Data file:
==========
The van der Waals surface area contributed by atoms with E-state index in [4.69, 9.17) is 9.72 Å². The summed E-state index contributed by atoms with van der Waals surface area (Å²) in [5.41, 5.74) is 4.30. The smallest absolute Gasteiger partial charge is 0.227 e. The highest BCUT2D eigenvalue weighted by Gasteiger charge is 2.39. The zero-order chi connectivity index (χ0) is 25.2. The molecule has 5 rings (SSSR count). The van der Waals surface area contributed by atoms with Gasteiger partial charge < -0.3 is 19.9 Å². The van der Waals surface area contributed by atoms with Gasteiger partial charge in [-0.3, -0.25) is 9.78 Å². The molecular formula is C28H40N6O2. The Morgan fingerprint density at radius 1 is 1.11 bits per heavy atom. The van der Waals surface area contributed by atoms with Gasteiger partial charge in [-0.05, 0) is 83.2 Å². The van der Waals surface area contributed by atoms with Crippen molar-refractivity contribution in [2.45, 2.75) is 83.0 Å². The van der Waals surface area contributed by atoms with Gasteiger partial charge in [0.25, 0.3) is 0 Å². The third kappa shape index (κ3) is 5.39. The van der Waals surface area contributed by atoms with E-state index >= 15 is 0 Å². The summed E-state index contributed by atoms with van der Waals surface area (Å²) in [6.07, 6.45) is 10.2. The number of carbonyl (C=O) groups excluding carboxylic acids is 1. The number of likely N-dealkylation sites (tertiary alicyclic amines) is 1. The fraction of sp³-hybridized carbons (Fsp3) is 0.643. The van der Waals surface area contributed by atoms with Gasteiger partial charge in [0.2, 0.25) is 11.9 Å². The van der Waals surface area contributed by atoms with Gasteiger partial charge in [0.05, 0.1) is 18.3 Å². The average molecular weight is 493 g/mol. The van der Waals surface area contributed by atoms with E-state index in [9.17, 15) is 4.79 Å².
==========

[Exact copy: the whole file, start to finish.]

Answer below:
The van der Waals surface area contributed by atoms with E-state index in [4.69, 9.17) is 9.72 Å². The summed E-state index contributed by atoms with van der Waals surface area (Å²) in [5.41, 5.74) is 4.30. The smallest absolute Gasteiger partial charge is 0.227 e. The highest BCUT2D eigenvalue weighted by Gasteiger charge is 2.39. The zero-order chi connectivity index (χ0) is 25.2. The molecule has 5 rings (SSSR count). The van der Waals surface area contributed by atoms with Gasteiger partial charge < -0.3 is 19.9 Å². The van der Waals surface area contributed by atoms with Gasteiger partial charge in [-0.3, -0.25) is 9.78 Å². The molecular formula is C28H40N6O2. The Morgan fingerprint density at radius 1 is 1.11 bits per heavy atom. The van der Waals surface area contributed by atoms with Gasteiger partial charge in [-0.05, 0) is 83.2 Å². The van der Waals surface area contributed by atoms with Crippen molar-refractivity contribution in [2.45, 2.75) is 83.0 Å². The van der Waals surface area contributed by atoms with Gasteiger partial charge in [0.25, 0.3) is 0 Å². The third kappa shape index (κ3) is 5.39. The van der Waals surface area contributed by atoms with E-state index >= 15 is 0 Å². The summed E-state index contributed by atoms with van der Waals surface area (Å²) in [6.07, 6.45) is 10.2. The number of carbonyl (C=O) groups excluding carboxylic acids is 1. The number of likely N-dealkylation sites (tertiary alicyclic amines) is 1. The fraction of sp³-hybridized carbons (Fsp3) is 0.643. The van der Waals surface area contributed by atoms with Gasteiger partial charge in [0.2, 0.25) is 11.9 Å². The van der Waals surface area contributed by atoms with Gasteiger partial charge in [0.05, 0.1) is 18.3 Å². The average molecular weight is 493 g/mol. The van der Waals surface area contributed by atoms with E-state index in [9.17, 15) is 4.79 Å².